“We kept hearing, ‘PFAS is this huge issue. Nobody knows how to deal with this stuff. Nobody knows how to destroy PFAS. It’s an impossible problem,’ ” Pinkard says. “It turned out the technology that I was working on was applicable for destroying PFAS.” Pinkard, Sharp, and their colleague Chris Woodruff launched Aquagga later in 2019 as a public benefit company.

The start-up conducted its first field test last summer at an airport in Fairbanks, Alaska. The site has a lined pond that collected runoff for decades from PFAS-laden foam used in firefighting training.

Aquagga teamed up with ECT2 (Emerging Compounds Treatment Technologies), a Maine-based start-up that specializes in PFAS removal techniques. Aquagga used ECT2’s foam fractionation method, which concentrates PFAS and reduces the volume of liquid that needs to be treated. The team successfully destroyed PFAS in the concentrate with a mobile HALT unit.

The field test showed the technology can run off a generator at a remote site. “You can hook it up to these totes filled with really nasty water, process the water through it, and produce something that’s much, much cleaner for discharge,” Pinkard says. The system can process about a full tote’s worth of water in a little over a day, he says. That’s a bit more than 1,000 L.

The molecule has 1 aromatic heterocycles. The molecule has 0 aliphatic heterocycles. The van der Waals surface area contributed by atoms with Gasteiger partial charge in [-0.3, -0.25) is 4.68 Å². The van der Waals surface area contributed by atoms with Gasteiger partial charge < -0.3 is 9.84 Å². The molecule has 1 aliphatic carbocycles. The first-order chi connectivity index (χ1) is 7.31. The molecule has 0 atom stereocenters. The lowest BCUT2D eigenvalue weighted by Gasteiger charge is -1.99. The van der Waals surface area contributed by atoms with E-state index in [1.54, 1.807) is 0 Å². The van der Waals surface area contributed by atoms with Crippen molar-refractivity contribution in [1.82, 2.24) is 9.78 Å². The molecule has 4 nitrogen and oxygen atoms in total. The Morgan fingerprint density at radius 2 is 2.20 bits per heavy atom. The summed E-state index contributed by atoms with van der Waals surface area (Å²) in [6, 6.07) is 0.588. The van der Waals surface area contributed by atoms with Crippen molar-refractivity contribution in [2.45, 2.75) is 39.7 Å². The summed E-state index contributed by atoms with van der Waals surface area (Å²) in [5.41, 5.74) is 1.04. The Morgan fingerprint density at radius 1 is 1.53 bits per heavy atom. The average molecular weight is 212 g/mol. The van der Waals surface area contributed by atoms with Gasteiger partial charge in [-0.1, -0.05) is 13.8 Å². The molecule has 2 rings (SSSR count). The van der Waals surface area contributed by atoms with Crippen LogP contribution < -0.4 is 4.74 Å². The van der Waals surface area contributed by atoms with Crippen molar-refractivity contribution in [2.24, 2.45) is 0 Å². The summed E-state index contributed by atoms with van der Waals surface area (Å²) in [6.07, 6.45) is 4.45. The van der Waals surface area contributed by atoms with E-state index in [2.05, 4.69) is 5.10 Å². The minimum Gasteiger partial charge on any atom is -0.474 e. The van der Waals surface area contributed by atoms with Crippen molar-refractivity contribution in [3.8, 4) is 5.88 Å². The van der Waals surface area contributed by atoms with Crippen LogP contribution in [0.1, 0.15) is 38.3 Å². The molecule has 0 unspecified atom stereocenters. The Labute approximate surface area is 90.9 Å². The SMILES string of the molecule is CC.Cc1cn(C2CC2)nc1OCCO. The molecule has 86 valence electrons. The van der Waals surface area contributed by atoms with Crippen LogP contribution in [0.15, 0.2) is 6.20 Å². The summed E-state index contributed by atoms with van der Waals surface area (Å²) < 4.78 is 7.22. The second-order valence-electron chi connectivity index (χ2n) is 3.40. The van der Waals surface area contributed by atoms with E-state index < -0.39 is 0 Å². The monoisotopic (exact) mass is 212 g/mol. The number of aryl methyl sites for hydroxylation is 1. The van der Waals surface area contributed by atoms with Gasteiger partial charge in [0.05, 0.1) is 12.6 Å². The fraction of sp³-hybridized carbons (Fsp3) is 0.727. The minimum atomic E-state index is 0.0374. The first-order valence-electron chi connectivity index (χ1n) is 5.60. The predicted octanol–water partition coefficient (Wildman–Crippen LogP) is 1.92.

Plasma sparks interest

The start-up Onvector is pilot testing what it calls a plasma vortex. The technology rapidly destroys long-chain PFAS, such as perfluorooctanoic acid (PFOA) and perfluorooctanesulfonic acid (PFOS). But it takes longer for plasma to degrade short-chain PFAS, CEO and founder Daniel Cho says.

A flickering fire-like plasma inside blocklike modules of clear polycarbonate plastic.
Credit: Britt Erickson/C&EN
Onvector’s plasma vortex breaks down per- and polyfluoroalkyl substances in a column of fire and lightning.

Onvector started out in 2013 in an industrial park on the outskirts of Philadelphia. The company’s main location is now nestled among other cleantech startups at the Greentown Labs incubator in Somerville, Massachusetts.

Scientists still conduct bench-scale tests in a small lab at the Pennsylvania site. A unit there, small enough to fit inside a shipping container, sits on metal scaffolding on wheels. Pipes, tubes, pumps, and valves connect PFAS-laden wastewater in a stainless steel tank to a plasma reactor housed inside a series of clear, block-shaped polycarbonate modules.

Argon gas is injected through an electrode in the bottom of the reactor. With the flick of a switch, a roaring flame appears inside.